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Draw Swords! In the Horse Artillery   By: (1831-1909)

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In "Draw Swords! In the Horse Artillery," George Manville Fenn takes readers on an action-packed journey through the intense battlegrounds of war. Set against the backdrop of the 19th-century conflict, Fenn vividly portrays the challenging and often perilous life of the horse artillery.

The novel follows the gripping tale of courageous men in the midst of war, as they navigate the chaos and uncertainty of battle. Fenn explores the unique dynamics within the horse artillery, providing an in-depth portrayal of the soldiers' rigorous training, unwavering dedication, and remarkable camaraderie. Through compelling storytelling, the author successfully immerses readers in the heart-pounding action, rendering the vivid sights, sounds, and emotions of war in striking detail.

What sets "Draw Swords! In the Horse Artillery" apart is Fenn's robust character development. From the gallant and resolute officers to the green recruits learning the ropes, each individual comes alive through his realistic portrayal. Their trials and triumphs resonate deeply, evoking empathy and admiration for their unwavering resolve in the face of danger.

Fenn's mastery lies in his ability to intricately balance the horrors of war with moments of camaraderie and humanity. He deftly captures the intense emotions experienced by these men, revealing their vulnerability and strength in equal measure. Through his keen eye for detail, the author seamlessly blends historical accuracy with a gripping narrative, creating a truly immersive experience.

One notable aspect of the book is Fenn's meticulous attention to military tactics and the inner workings of the horse artillery. The research behind this novel is evident, as the author weaves valuable insights into the narrative without detracting from the pace or overall story. This attention to detail enhances the authenticity of the book, endowing it with a sense of authority and credibility.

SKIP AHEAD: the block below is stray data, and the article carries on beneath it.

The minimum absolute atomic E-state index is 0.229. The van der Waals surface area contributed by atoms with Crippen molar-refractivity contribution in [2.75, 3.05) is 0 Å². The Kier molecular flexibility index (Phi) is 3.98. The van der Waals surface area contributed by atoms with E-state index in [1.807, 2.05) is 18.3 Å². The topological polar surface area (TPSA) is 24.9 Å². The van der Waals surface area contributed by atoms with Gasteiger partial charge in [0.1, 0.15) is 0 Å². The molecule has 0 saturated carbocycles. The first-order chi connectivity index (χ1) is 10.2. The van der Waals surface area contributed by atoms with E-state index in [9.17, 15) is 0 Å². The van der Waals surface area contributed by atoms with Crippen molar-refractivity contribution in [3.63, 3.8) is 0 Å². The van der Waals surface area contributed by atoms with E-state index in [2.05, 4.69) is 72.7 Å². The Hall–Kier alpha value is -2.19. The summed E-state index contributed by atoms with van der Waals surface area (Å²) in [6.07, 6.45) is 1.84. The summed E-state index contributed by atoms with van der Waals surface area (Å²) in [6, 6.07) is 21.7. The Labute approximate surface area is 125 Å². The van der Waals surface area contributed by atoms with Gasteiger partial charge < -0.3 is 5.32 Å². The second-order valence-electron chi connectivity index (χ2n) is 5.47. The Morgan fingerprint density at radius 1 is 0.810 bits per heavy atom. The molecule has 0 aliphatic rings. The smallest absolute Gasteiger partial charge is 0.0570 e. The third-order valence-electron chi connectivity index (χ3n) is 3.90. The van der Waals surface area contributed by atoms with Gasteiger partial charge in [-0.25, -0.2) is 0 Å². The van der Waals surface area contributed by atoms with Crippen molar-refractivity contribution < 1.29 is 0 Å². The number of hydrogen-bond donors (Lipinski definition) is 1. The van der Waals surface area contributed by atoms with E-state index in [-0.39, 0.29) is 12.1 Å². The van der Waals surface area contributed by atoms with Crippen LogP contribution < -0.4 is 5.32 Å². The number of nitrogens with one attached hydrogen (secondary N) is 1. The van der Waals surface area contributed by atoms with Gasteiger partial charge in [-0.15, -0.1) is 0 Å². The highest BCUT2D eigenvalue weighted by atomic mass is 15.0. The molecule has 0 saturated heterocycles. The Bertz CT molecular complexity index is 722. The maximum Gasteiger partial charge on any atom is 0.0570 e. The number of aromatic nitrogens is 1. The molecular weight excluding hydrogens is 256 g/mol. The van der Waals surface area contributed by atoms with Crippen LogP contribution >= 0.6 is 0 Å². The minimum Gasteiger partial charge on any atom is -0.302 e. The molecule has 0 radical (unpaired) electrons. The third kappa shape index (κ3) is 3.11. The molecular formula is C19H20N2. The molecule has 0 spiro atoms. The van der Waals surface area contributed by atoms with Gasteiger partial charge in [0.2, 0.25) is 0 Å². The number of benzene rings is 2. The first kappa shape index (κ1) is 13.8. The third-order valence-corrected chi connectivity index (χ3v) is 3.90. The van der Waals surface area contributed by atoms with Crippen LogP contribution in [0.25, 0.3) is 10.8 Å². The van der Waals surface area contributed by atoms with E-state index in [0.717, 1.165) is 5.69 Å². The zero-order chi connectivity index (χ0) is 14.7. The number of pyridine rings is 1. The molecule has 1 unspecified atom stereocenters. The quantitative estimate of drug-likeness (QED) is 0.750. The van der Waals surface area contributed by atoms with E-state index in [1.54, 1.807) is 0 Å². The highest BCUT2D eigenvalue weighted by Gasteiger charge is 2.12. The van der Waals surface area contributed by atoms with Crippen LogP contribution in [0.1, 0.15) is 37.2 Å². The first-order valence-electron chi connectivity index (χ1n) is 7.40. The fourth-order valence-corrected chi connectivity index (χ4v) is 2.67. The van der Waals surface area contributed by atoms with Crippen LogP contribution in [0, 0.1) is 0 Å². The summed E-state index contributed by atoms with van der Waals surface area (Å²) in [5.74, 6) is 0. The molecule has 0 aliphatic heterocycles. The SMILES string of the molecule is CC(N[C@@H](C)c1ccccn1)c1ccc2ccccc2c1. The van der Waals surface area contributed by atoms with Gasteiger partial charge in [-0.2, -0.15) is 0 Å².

While the plot follows a linear trajectory, Fenn incorporates unexpected twists and turns, injecting the story with suspense and intrigue. A series of gripping battles and close encounters keeps readers on the edge of their seats, eagerly turning the pages to discover the fates of these captivating characters.

If there is one minor drawback to "Draw Swords! In the Horse Artillery," it would be the occasional moments where the pacing slows, focusing on the minutiae of military life. While such details might appeal to history enthusiasts, others may find these sections less engaging. Nonetheless, Fenn's engaging writing style continually holds the reader's interest, preventing any significant lulls.

In conclusion, "Draw Swords! In the Horse Artillery" is a riveting historical fiction novel that offers a captivating glimpse into the tumultuous world of war in the 19th century. George Manville Fenn's expert storytelling, rich character development, and meticulous attention to detail make this book an enthralling read for both history enthusiasts and fans of action-packed war tales.

First Page:

Draw Swords! by George Manville Fenn.

DRAW SWORDS! BY GEORGE MANVILLE FENN.

CHAPTER ONE.

A FEATHER IN HIS CAP.

"Oh, I say, what a jolly shame!"

"Get out; it's all gammon. Likely."

"I believe it's true. Dick Darrell's a regular pet of Sir George Hemsworth."

"Yes; the old story kissing goes by favour."

"I shall cut the service. It's rank favouritism."

"I shall write home and tell my father to get the thing shown up in the House of Commons."

"Why, he's only been out here a year."

Richard Darrell, a well grown boy of seventeen, pretty well tanned by the sun of India, stood flashed with annoyance, looking sharply from one speaker to another as he stood in the broad veranda of the officers' quarters in the Roumwallah Cantonments in the northern portion of the Bengal Presidency, the headquarters of the artillery belonging to the Honourable the East India Company, commonly personified as "John Company of Leadenhall Street." It was over sixty years ago, in the days when, after a careful training at the Company's college near Croydon, young men, or, to be more correct, boys who had made their marks, received their commission, and were sent out to join the batteries of artillery, by whose means more than anything else the Company had by slow degrees conquered and held the greater part of the vast country now fully added to the empire and ruled over by the Queen... Continue reading book >>




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